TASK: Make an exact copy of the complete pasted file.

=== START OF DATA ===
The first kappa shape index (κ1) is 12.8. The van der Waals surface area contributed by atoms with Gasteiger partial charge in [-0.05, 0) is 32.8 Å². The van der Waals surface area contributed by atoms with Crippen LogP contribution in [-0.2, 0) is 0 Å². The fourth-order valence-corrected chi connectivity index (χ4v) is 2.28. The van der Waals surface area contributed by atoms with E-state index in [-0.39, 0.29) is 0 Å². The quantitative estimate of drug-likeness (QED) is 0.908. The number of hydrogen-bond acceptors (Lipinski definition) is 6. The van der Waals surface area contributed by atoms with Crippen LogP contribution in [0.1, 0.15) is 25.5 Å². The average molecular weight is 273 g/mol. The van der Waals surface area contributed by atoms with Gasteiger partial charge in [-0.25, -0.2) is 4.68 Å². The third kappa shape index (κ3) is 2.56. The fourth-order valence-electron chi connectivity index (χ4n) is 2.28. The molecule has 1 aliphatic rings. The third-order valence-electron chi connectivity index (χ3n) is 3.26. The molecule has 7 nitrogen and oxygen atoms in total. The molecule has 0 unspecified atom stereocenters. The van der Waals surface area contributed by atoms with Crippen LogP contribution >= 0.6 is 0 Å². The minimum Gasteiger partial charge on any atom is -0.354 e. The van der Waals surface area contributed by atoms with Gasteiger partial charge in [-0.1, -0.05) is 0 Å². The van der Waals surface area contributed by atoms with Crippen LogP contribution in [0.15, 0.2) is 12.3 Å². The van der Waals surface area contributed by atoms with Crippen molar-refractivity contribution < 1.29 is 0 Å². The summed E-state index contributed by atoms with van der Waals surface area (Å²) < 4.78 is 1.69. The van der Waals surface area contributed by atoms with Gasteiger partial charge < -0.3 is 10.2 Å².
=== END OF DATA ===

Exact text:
The first kappa shape index (κ1) is 12.8. The van der Waals surface area contributed by atoms with Gasteiger partial charge in [-0.05, 0) is 32.8 Å². The van der Waals surface area contributed by atoms with Crippen LogP contribution in [-0.2, 0) is 0 Å². The fourth-order valence-corrected chi connectivity index (χ4v) is 2.28. The van der Waals surface area contributed by atoms with E-state index in [-0.39, 0.29) is 0 Å². The quantitative estimate of drug-likeness (QED) is 0.908. The number of hydrogen-bond acceptors (Lipinski definition) is 6. The van der Waals surface area contributed by atoms with Crippen LogP contribution in [0.1, 0.15) is 25.5 Å². The average molecular weight is 273 g/mol. The van der Waals surface area contributed by atoms with Gasteiger partial charge in [-0.25, -0.2) is 4.68 Å². The third kappa shape index (κ3) is 2.56. The fourth-order valence-electron chi connectivity index (χ4n) is 2.28. The molecule has 1 aliphatic rings. The third-order valence-electron chi connectivity index (χ3n) is 3.26. The molecule has 7 nitrogen and oxygen atoms in total. The molecule has 0 unspecified atom stereocenters. The van der Waals surface area contributed by atoms with Crippen LogP contribution >= 0.6 is 0 Å². The minimum Gasteiger partial charge on any atom is -0.354 e. The van der Waals surface area contributed by atoms with Gasteiger partial charge in [-0.1, -0.05) is 0 Å². The van der Waals surface area contributed by atoms with Crippen LogP contribution in [0.15, 0.2) is 12.3 Å². The van der Waals surface area contributed by atoms with Crippen molar-refractivity contribution < 1.29 is 0 Å². The summed E-state index contributed by atoms with van der Waals surface area (Å²) < 4.78 is 1.69. The van der Waals surface area contributed by atoms with Gasteiger partial charge < -0.3 is 10.2 Å².